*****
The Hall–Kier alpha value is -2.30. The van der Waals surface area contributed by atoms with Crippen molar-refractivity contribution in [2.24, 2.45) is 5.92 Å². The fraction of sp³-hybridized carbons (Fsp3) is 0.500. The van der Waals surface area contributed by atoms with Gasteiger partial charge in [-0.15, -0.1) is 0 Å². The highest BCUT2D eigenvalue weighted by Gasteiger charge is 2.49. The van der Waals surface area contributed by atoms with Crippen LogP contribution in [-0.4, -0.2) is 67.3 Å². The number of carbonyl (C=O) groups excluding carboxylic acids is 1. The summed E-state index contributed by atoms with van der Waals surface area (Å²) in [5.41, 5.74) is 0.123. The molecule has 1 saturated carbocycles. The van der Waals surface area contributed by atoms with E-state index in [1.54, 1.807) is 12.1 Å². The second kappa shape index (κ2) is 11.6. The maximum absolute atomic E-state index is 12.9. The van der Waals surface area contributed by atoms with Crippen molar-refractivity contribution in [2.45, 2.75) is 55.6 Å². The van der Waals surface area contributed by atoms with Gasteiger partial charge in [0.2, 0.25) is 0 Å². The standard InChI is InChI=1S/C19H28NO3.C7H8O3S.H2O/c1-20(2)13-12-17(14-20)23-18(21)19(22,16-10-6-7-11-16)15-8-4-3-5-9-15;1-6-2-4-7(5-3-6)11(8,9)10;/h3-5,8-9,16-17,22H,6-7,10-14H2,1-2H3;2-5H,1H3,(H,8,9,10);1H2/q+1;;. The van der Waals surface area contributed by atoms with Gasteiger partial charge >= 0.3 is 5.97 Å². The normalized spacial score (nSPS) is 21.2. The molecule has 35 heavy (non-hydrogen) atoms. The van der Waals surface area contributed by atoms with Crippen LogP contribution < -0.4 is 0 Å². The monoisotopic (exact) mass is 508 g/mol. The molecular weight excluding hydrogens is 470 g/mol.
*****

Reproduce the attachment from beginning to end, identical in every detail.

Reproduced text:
The Hall–Kier alpha value is -2.30. The van der Waals surface area contributed by atoms with Crippen molar-refractivity contribution in [2.24, 2.45) is 5.92 Å². The fraction of sp³-hybridized carbons (Fsp3) is 0.500. The van der Waals surface area contributed by atoms with Gasteiger partial charge in [-0.15, -0.1) is 0 Å². The highest BCUT2D eigenvalue weighted by Gasteiger charge is 2.49. The van der Waals surface area contributed by atoms with Crippen LogP contribution in [-0.4, -0.2) is 67.3 Å². The number of carbonyl (C=O) groups excluding carboxylic acids is 1. The summed E-state index contributed by atoms with van der Waals surface area (Å²) in [5.41, 5.74) is 0.123. The molecule has 1 saturated carbocycles. The van der Waals surface area contributed by atoms with E-state index in [1.54, 1.807) is 12.1 Å². The second kappa shape index (κ2) is 11.6. The maximum absolute atomic E-state index is 12.9. The van der Waals surface area contributed by atoms with Crippen molar-refractivity contribution in [2.45, 2.75) is 55.6 Å². The van der Waals surface area contributed by atoms with Gasteiger partial charge in [0.2, 0.25) is 0 Å². The standard InChI is InChI=1S/C19H28NO3.C7H8O3S.H2O/c1-20(2)13-12-17(14-20)23-18(21)19(22,16-10-6-7-11-16)15-8-4-3-5-9-15;1-6-2-4-7(5-3-6)11(8,9)10;/h3-5,8-9,16-17,22H,6-7,10-14H2,1-2H3;2-5H,1H3,(H,8,9,10);1H2/q+1;;. The van der Waals surface area contributed by atoms with Gasteiger partial charge >= 0.3 is 5.97 Å². The normalized spacial score (nSPS) is 21.2. The molecule has 35 heavy (non-hydrogen) atoms. The van der Waals surface area contributed by atoms with Crippen LogP contribution < -0.4 is 0 Å². The monoisotopic (exact) mass is 508 g/mol. The molecular weight excluding hydrogens is 470 g/mol.